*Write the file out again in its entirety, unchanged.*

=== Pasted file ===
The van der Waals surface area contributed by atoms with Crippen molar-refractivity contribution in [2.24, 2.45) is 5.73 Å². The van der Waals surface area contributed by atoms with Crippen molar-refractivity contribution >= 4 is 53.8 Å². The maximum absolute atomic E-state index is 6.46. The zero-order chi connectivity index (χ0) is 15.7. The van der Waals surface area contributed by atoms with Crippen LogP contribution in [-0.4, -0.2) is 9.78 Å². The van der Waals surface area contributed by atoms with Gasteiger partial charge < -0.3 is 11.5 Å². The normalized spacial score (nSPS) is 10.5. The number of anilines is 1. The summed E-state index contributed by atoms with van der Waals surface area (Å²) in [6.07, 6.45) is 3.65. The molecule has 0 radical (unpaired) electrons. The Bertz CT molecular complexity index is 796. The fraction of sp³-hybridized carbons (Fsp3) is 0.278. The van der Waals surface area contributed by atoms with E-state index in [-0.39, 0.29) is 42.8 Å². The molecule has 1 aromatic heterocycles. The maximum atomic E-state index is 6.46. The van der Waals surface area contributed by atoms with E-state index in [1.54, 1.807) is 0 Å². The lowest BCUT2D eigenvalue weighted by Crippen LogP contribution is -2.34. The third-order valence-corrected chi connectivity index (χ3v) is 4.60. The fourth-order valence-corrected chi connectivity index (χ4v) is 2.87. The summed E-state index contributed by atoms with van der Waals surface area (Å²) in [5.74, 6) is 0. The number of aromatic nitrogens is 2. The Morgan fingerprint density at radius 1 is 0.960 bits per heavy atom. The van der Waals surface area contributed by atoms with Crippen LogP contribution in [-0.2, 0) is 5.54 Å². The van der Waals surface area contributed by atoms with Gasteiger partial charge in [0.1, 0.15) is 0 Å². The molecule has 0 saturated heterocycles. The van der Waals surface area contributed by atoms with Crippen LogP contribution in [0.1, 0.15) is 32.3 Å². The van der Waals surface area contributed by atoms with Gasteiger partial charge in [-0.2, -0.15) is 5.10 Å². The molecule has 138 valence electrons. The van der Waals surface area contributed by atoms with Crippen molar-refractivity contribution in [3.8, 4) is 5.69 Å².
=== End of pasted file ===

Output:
The van der Waals surface area contributed by atoms with Crippen molar-refractivity contribution in [2.24, 2.45) is 5.73 Å². The van der Waals surface area contributed by atoms with Crippen molar-refractivity contribution >= 4 is 53.8 Å². The maximum absolute atomic E-state index is 6.46. The zero-order chi connectivity index (χ0) is 15.7. The van der Waals surface area contributed by atoms with Crippen LogP contribution in [-0.4, -0.2) is 9.78 Å². The van der Waals surface area contributed by atoms with Gasteiger partial charge < -0.3 is 11.5 Å². The normalized spacial score (nSPS) is 10.5. The number of anilines is 1. The summed E-state index contributed by atoms with van der Waals surface area (Å²) in [6.07, 6.45) is 3.65. The molecule has 0 radical (unpaired) electrons. The Bertz CT molecular complexity index is 796. The fraction of sp³-hybridized carbons (Fsp3) is 0.278. The van der Waals surface area contributed by atoms with E-state index in [-0.39, 0.29) is 42.8 Å². The molecule has 1 aromatic heterocycles. The maximum atomic E-state index is 6.46. The van der Waals surface area contributed by atoms with E-state index in [1.54, 1.807) is 0 Å². The lowest BCUT2D eigenvalue weighted by Crippen LogP contribution is -2.34. The third-order valence-corrected chi connectivity index (χ3v) is 4.60. The fourth-order valence-corrected chi connectivity index (χ4v) is 2.87. The summed E-state index contributed by atoms with van der Waals surface area (Å²) in [5.74, 6) is 0. The number of aromatic nitrogens is 2. The Morgan fingerprint density at radius 1 is 0.960 bits per heavy atom. The van der Waals surface area contributed by atoms with Crippen LogP contribution in [-0.2, 0) is 5.54 Å². The van der Waals surface area contributed by atoms with Gasteiger partial charge in [0.1, 0.15) is 0 Å². The molecule has 0 saturated heterocycles. The van der Waals surface area contributed by atoms with Crippen LogP contribution in [0.1, 0.15) is 32.3 Å². The van der Waals surface area contributed by atoms with Gasteiger partial charge in [-0.2, -0.15) is 5.10 Å². The molecule has 138 valence electrons. The van der Waals surface area contributed by atoms with Crippen molar-refractivity contribution in [3.8, 4) is 5.69 Å².